Hall’s is the leading sugar confectionery brand in the world. How did a cough drop from Lancashire conquer the global market?
Thomas Harold Hall (1872 – 1944) and Norman Smith Hall (1874 – 1946) were the sons of a Radcliffe, Lancashire millwright. They entered into partnership as jam manufacturers at the State Confectionery Works on Stanley Road, Whitefield, Lancashire from 1893. Production had been extended into boiled sweets by 1901.
Hall Brothers was incorporated as a public company in 1912, with the two brothers as joint-managing directors.
Caramel production began after the First World War. Jam manufacture ceased from 1924.
Thomas Hall retired from the business in 1926, and Norman Hall continued as sole managing director.
The Hall’s Mentho-lyptus trademark was first registered in 1927. As the name suggests, the cough drop was a mixture of menthol and eucalyptus.
Thomas Hall died in 1944 with a net estate of £74,248.
Norman Hall continued as managing director until his death in 1946. He was succeeded by his son, Roland Fletcher Hall (1901 -1969).
Hall Brothers (Whitefield) Ltd had a fully-paid capital of £100,000 in 1953. The company specialised in boiled sweets and caramels, and Hall’s “Mentho-lyptus tablets” was the principal product. 185 people were employed.
Hall’s cough drops were introduced to the United States in the 1950s.
A fire destroyed the Whitefield factory in the early 1960s, and the site was rebuilt.
Sales were extended into London and the Home Counties in 1961. Over 20 percent of production was exported by 1962.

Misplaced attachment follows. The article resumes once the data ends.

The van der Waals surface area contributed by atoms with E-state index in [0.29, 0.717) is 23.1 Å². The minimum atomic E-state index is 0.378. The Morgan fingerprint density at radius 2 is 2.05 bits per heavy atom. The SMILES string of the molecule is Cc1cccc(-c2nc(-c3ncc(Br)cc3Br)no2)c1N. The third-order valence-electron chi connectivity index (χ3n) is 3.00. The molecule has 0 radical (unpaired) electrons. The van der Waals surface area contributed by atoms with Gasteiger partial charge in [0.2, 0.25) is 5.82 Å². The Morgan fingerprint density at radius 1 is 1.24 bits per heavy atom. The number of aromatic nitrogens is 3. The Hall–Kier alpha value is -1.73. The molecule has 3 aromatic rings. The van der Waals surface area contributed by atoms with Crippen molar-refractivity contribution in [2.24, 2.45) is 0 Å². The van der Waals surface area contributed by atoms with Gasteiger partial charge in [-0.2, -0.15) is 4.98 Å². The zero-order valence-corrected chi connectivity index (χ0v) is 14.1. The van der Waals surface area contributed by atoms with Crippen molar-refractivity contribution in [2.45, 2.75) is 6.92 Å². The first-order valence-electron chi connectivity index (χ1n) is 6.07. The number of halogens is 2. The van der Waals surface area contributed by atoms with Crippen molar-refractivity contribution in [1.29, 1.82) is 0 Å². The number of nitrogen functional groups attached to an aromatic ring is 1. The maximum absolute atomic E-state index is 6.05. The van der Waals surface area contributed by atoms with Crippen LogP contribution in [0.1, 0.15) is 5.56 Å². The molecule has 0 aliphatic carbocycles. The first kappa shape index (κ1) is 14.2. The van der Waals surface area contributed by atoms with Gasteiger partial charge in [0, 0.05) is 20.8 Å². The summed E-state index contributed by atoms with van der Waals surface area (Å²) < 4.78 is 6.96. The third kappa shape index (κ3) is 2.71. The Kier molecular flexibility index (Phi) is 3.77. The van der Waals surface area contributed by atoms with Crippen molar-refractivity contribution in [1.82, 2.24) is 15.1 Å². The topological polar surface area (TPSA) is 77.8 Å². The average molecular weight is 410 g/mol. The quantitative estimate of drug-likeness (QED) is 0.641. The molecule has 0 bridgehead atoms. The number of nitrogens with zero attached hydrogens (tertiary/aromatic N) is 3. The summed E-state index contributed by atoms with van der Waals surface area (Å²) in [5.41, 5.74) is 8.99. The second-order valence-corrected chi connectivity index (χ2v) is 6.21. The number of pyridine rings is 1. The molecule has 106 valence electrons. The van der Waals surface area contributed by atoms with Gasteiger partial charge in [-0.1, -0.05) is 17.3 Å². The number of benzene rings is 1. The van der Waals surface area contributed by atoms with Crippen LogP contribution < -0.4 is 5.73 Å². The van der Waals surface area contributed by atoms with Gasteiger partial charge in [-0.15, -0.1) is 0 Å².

Warner Lambert, an American pharmaceuticals company, acquired Hall Brothers for £1.3 million in 1964. Warner Lambert were keen to diversify, and were attracted by the company’s strong growth. Through its Adams subsidiary, Warner Lambert already owned the Trident chewing gum brand in America. The Hall Brothers directors, with 17 percent of the equity, supported the sale.
Hall’s held around a third of the British cough drop market by the mid 1960s.
A new factory was opened at Dumers Lane, Radcliffe, Lancashire in 1970. That same year, Hall Brothers received a Queen’s Award for export achievement.
After the Warner Lambert acquisition, distribution of Hall’s in the United States increased significantly. Hall’s was the leading cough drop in the United States by 1972, and controlled 40 percent of the market by 1975.
Sales were developed in Latin America in the 1970s.
The Whitefield factory was closed in the late 1980s.
Warner Lambert controlled half of the confectionery market in Thailand by 1990, which represented the largest territory for Hall’s sales after the United States. In Thailand, as with much of the Southern hemisphere, Hall’s sweets were sold for refreshment, rather than as a medical product.
Hall’s Soothers, a milder version of Mentho-Lyptus with a liquid centre and throat-soothing properties, were launched in the United Kingdom from 1992. Sales quickly came to over take the original product in its home market.
Hall’s was the highest-selling cough drop in the world, with annual sales of over $400 million, by 1993.
Pfizer, a pharmaceuticals company, acquired Warner Lambert for $90.3 billion in 2000.
Cadbury Schweppes acquired Adams, including Hall’s, from Pfizer for £2.7 billion in 2002.
130 jobs were lost at the Radcliffe factory in 2004. The entire site was closed in 2005, with the loss of a further 310 jobs. The site was closed as 80 percent of its output was exported to the Americas, and it made economic sense to relocate production there.
Cadbury became a part of the Mondelez snacks group from 2012.
Hall’s accounts for 20 percent of medicated sweets sales worldwide, and is the leading sugar confectionery brand in the world according to Euromonitor.